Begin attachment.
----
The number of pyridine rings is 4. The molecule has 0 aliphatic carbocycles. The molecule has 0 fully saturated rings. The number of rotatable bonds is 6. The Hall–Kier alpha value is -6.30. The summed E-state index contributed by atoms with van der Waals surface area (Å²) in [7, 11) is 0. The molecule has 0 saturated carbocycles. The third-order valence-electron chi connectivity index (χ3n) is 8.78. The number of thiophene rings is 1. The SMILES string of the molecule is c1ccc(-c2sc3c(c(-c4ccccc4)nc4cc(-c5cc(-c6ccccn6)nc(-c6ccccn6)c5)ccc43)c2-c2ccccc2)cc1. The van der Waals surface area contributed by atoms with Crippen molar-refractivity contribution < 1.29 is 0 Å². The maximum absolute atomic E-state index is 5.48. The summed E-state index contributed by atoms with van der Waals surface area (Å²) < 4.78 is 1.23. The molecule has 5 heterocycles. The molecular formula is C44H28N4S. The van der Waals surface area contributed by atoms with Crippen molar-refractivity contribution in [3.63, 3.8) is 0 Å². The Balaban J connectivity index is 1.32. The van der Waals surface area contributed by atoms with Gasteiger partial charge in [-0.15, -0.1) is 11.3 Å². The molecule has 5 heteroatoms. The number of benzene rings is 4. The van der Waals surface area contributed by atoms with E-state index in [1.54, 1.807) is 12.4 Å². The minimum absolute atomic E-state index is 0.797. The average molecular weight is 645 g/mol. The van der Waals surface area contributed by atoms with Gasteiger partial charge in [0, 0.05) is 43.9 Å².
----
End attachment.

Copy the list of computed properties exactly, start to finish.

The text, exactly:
The number of pyridine rings is 4. The molecule has 0 aliphatic carbocycles. The molecule has 0 fully saturated rings. The number of rotatable bonds is 6. The Hall–Kier alpha value is -6.30. The summed E-state index contributed by atoms with van der Waals surface area (Å²) in [7, 11) is 0. The molecule has 0 saturated carbocycles. The third-order valence-electron chi connectivity index (χ3n) is 8.78. The number of thiophene rings is 1. The SMILES string of the molecule is c1ccc(-c2sc3c(c(-c4ccccc4)nc4cc(-c5cc(-c6ccccn6)nc(-c6ccccn6)c5)ccc43)c2-c2ccccc2)cc1. The van der Waals surface area contributed by atoms with Crippen molar-refractivity contribution < 1.29 is 0 Å². The maximum absolute atomic E-state index is 5.48. The summed E-state index contributed by atoms with van der Waals surface area (Å²) < 4.78 is 1.23. The molecule has 5 heterocycles. The molecular formula is C44H28N4S. The van der Waals surface area contributed by atoms with Crippen molar-refractivity contribution in [3.63, 3.8) is 0 Å². The Balaban J connectivity index is 1.32. The van der Waals surface area contributed by atoms with Gasteiger partial charge in [-0.15, -0.1) is 11.3 Å². The molecule has 5 heteroatoms. The number of benzene rings is 4. The van der Waals surface area contributed by atoms with E-state index in [1.54, 1.807) is 12.4 Å². The minimum absolute atomic E-state index is 0.797. The average molecular weight is 645 g/mol. The van der Waals surface area contributed by atoms with Gasteiger partial charge in [0, 0.05) is 43.9 Å².